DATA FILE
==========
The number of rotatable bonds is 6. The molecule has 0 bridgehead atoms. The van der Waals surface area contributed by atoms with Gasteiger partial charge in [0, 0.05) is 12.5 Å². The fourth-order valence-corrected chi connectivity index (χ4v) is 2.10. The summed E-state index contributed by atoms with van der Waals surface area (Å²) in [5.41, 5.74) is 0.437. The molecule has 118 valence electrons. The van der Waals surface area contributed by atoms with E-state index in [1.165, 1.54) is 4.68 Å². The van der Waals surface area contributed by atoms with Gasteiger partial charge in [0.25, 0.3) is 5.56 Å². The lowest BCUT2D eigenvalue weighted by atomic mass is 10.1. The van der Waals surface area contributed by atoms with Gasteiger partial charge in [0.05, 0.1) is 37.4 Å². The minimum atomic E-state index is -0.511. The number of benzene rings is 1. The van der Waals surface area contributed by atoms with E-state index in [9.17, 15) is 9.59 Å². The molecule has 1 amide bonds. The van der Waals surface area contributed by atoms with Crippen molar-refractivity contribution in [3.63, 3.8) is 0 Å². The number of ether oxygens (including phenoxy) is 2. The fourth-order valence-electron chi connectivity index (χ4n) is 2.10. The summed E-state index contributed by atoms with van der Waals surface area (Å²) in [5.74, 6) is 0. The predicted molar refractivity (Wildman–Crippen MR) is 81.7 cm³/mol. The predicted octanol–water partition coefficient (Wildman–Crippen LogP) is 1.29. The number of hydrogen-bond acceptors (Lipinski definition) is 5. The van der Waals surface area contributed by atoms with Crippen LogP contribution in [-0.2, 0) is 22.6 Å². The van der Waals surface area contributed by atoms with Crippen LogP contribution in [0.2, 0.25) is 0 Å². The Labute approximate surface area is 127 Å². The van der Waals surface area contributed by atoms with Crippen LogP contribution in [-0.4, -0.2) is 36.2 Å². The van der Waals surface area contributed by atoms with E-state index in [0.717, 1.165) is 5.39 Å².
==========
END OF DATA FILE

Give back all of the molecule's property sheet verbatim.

The number of rotatable bonds is 6. The molecule has 0 bridgehead atoms. The van der Waals surface area contributed by atoms with Gasteiger partial charge in [0, 0.05) is 12.5 Å². The fourth-order valence-corrected chi connectivity index (χ4v) is 2.10. The summed E-state index contributed by atoms with van der Waals surface area (Å²) in [5.41, 5.74) is 0.437. The molecule has 118 valence electrons. The van der Waals surface area contributed by atoms with E-state index in [1.165, 1.54) is 4.68 Å². The van der Waals surface area contributed by atoms with Gasteiger partial charge in [0.25, 0.3) is 5.56 Å². The lowest BCUT2D eigenvalue weighted by atomic mass is 10.1. The van der Waals surface area contributed by atoms with Gasteiger partial charge in [0.05, 0.1) is 37.4 Å². The minimum atomic E-state index is -0.511. The number of benzene rings is 1. The van der Waals surface area contributed by atoms with E-state index in [9.17, 15) is 9.59 Å². The molecule has 1 amide bonds. The van der Waals surface area contributed by atoms with Crippen molar-refractivity contribution in [3.63, 3.8) is 0 Å². The number of ether oxygens (including phenoxy) is 2. The fourth-order valence-electron chi connectivity index (χ4n) is 2.10. The summed E-state index contributed by atoms with van der Waals surface area (Å²) in [5.74, 6) is 0. The predicted molar refractivity (Wildman–Crippen MR) is 81.7 cm³/mol. The predicted octanol–water partition coefficient (Wildman–Crippen LogP) is 1.29. The number of hydrogen-bond acceptors (Lipinski definition) is 5. The van der Waals surface area contributed by atoms with Crippen LogP contribution in [-0.2, 0) is 22.6 Å². The van der Waals surface area contributed by atoms with Crippen LogP contribution in [0.2, 0.25) is 0 Å². The Labute approximate surface area is 127 Å². The van der Waals surface area contributed by atoms with Crippen LogP contribution in [-0.4, -0.2) is 36.2 Å². The van der Waals surface area contributed by atoms with E-state index in [0.717, 1.165) is 5.39 Å².